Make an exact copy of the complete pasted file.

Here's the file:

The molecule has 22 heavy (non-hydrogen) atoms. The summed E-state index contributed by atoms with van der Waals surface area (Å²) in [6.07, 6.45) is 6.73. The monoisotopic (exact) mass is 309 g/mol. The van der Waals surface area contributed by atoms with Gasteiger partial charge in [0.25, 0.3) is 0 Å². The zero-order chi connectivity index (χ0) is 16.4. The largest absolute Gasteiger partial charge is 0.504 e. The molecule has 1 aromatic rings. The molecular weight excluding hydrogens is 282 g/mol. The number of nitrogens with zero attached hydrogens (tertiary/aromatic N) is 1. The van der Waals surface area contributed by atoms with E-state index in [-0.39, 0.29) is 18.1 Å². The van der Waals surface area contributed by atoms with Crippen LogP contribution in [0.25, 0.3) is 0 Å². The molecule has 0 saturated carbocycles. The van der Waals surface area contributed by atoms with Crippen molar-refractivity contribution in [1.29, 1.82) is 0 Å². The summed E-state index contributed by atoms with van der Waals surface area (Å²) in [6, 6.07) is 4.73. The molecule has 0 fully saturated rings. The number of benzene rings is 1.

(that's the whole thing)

The molecule has 22 heavy (non-hydrogen) atoms. The summed E-state index contributed by atoms with van der Waals surface area (Å²) in [6.07, 6.45) is 6.73. The monoisotopic (exact) mass is 309 g/mol. The van der Waals surface area contributed by atoms with Gasteiger partial charge in [0.25, 0.3) is 0 Å². The zero-order chi connectivity index (χ0) is 16.4. The largest absolute Gasteiger partial charge is 0.504 e. The molecule has 1 aromatic rings. The molecular weight excluding hydrogens is 282 g/mol. The number of nitrogens with zero attached hydrogens (tertiary/aromatic N) is 1. The van der Waals surface area contributed by atoms with E-state index in [-0.39, 0.29) is 18.1 Å². The van der Waals surface area contributed by atoms with Crippen LogP contribution in [0.25, 0.3) is 0 Å². The molecule has 0 saturated carbocycles. The van der Waals surface area contributed by atoms with Crippen molar-refractivity contribution in [1.29, 1.82) is 0 Å². The summed E-state index contributed by atoms with van der Waals surface area (Å²) in [6, 6.07) is 4.73. The molecule has 0 fully saturated rings. The number of benzene rings is 1.